Our weekly “New Starts” roundup of new and newsworthy transportation projects worldwide.
Portland Ferry Advocates Hope to Float Their Boats in 2023
Ferries, which bridges and tunnels had largely supplanted as means of moving people across bodies of water by the middle of the 20th century, have made a comeback as those bridges and tunnels strain under the crush of traffic. In several cities, most notably New York, they have become not just river or bay crossings but also waterborne transit lines, picking up and dropping off passengers at multiple stops along a set route.
A Portland group called the Friends of Frog Ferry envisions one of these lines operating along the Wilamette River between Portland and suburban Vancouver, Wash. And according to a news story in The Oregonian, the Friends of Frog Ferry say they expect to see ferryboats plying the river in 2023.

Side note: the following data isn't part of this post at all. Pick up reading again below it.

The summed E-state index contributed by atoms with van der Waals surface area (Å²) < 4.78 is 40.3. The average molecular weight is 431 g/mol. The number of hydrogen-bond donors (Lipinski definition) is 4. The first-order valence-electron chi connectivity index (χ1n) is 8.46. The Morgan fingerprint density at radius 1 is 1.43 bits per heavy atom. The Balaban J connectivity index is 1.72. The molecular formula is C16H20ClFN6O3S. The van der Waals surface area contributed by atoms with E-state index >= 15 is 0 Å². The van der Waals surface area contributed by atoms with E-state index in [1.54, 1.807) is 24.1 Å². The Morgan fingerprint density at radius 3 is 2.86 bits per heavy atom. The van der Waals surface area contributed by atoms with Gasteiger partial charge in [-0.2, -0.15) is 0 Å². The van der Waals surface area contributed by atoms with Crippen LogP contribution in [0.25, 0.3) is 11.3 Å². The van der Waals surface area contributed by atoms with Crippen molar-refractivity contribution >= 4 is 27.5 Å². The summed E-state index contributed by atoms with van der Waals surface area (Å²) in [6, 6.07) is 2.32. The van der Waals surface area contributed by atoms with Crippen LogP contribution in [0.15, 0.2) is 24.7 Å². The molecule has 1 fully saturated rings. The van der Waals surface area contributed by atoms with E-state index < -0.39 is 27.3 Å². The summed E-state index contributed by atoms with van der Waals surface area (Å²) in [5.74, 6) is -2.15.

Key to this effort: Getting public funding for the ferry into the Oregon Metro regional government’s $7 billion transportation funding package set to go before area voters this November. According to Metro spokesperson Nick Christensen, projects like this one that would go into the second funding tier must have local sponsors, and so far, Friends of Frog Ferry had not submitted an application or statement of support. Frog Ferry founder Susan Bladholm says that a $240,000 comprehensive study of the proposed ferry service, paid for by the State of Oregon and the Portland transportation bureau, should answer any questions about its viability and advance the case for local support and funding. If the study shows that the ferry service could sustain itself, Blandholm says she will then seek the local support needed to include it in the November transportation ballot question.
Blandholm is also quoted in the story as saying that Metro Council President Lynn Peterson “has been very supportive of this, but time will tell.”